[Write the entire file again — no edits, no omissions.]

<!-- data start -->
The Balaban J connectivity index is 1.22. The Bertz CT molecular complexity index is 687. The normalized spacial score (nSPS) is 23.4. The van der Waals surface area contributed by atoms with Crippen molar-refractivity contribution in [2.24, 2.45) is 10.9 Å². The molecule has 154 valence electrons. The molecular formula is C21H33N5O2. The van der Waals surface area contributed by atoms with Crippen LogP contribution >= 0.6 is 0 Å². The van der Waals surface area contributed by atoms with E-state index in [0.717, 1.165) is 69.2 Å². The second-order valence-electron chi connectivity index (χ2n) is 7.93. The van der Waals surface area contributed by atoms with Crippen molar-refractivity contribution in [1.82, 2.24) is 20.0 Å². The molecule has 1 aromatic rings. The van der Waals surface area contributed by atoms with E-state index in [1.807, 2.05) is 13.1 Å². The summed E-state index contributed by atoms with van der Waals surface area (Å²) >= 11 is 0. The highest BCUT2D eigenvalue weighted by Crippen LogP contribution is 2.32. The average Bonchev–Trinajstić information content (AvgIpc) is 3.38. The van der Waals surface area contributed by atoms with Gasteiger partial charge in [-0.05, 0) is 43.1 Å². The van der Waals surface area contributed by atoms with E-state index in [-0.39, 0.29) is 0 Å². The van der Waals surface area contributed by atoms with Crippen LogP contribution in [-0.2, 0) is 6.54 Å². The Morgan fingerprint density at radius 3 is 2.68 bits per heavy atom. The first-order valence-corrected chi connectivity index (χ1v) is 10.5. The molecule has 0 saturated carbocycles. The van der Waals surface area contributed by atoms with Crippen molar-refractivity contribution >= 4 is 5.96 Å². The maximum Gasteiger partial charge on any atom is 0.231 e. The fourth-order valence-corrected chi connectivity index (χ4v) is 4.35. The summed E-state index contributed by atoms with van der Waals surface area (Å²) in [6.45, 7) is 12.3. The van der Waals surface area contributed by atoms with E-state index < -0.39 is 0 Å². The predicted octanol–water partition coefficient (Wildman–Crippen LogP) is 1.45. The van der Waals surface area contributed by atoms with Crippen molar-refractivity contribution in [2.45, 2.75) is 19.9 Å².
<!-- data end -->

The Balaban J connectivity index is 1.22. The Bertz CT molecular complexity index is 687. The normalized spacial score (nSPS) is 23.4. The van der Waals surface area contributed by atoms with Crippen molar-refractivity contribution in [2.24, 2.45) is 10.9 Å². The molecule has 154 valence electrons. The molecular formula is C21H33N5O2. The van der Waals surface area contributed by atoms with Crippen LogP contribution >= 0.6 is 0 Å². The van der Waals surface area contributed by atoms with E-state index in [0.717, 1.165) is 69.2 Å². The second-order valence-electron chi connectivity index (χ2n) is 7.93. The van der Waals surface area contributed by atoms with Crippen molar-refractivity contribution in [1.82, 2.24) is 20.0 Å². The molecule has 1 aromatic rings. The van der Waals surface area contributed by atoms with E-state index in [1.807, 2.05) is 13.1 Å². The summed E-state index contributed by atoms with van der Waals surface area (Å²) >= 11 is 0. The highest BCUT2D eigenvalue weighted by Crippen LogP contribution is 2.32. The average Bonchev–Trinajstić information content (AvgIpc) is 3.38. The van der Waals surface area contributed by atoms with Gasteiger partial charge in [-0.05, 0) is 43.1 Å². The van der Waals surface area contributed by atoms with E-state index in [-0.39, 0.29) is 0 Å². The van der Waals surface area contributed by atoms with Crippen LogP contribution in [-0.2, 0) is 6.54 Å². The Morgan fingerprint density at radius 3 is 2.68 bits per heavy atom. The first-order valence-corrected chi connectivity index (χ1v) is 10.5. The molecule has 0 saturated carbocycles. The van der Waals surface area contributed by atoms with Crippen molar-refractivity contribution >= 4 is 5.96 Å². The maximum Gasteiger partial charge on any atom is 0.231 e. The fourth-order valence-corrected chi connectivity index (χ4v) is 4.35. The summed E-state index contributed by atoms with van der Waals surface area (Å²) in [6.45, 7) is 12.3. The van der Waals surface area contributed by atoms with E-state index < -0.39 is 0 Å². The predicted octanol–water partition coefficient (Wildman–Crippen LogP) is 1.45. The van der Waals surface area contributed by atoms with Crippen molar-refractivity contribution in [2.45, 2.75) is 19.9 Å².